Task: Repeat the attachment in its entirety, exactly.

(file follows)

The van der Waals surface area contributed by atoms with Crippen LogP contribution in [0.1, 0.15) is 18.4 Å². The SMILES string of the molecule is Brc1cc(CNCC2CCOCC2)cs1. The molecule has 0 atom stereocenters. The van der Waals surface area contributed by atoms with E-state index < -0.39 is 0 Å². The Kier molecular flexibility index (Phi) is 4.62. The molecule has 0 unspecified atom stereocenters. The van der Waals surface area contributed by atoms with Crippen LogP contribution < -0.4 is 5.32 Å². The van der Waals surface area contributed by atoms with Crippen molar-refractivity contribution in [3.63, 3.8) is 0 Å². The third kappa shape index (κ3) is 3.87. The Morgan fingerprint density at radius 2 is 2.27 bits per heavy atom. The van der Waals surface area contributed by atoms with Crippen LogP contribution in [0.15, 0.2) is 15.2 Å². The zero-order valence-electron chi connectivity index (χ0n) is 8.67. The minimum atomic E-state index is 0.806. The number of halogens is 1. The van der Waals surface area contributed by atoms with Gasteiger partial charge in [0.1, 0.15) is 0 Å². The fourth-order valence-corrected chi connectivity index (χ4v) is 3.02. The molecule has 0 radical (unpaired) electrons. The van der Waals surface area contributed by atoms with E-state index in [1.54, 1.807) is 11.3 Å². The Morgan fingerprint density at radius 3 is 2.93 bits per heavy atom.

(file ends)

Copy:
The van der Waals surface area contributed by atoms with Crippen LogP contribution in [0.1, 0.15) is 18.4 Å². The SMILES string of the molecule is Brc1cc(CNCC2CCOCC2)cs1. The molecule has 0 atom stereocenters. The van der Waals surface area contributed by atoms with E-state index < -0.39 is 0 Å². The Kier molecular flexibility index (Phi) is 4.62. The molecule has 0 unspecified atom stereocenters. The van der Waals surface area contributed by atoms with Crippen LogP contribution < -0.4 is 5.32 Å². The van der Waals surface area contributed by atoms with Crippen molar-refractivity contribution in [3.63, 3.8) is 0 Å². The third kappa shape index (κ3) is 3.87. The Morgan fingerprint density at radius 2 is 2.27 bits per heavy atom. The van der Waals surface area contributed by atoms with Crippen LogP contribution in [0.15, 0.2) is 15.2 Å². The zero-order valence-electron chi connectivity index (χ0n) is 8.67. The minimum atomic E-state index is 0.806. The number of halogens is 1. The van der Waals surface area contributed by atoms with Gasteiger partial charge in [0.1, 0.15) is 0 Å². The fourth-order valence-corrected chi connectivity index (χ4v) is 3.02. The molecule has 0 radical (unpaired) electrons. The van der Waals surface area contributed by atoms with E-state index in [1.54, 1.807) is 11.3 Å². The Morgan fingerprint density at radius 3 is 2.93 bits per heavy atom.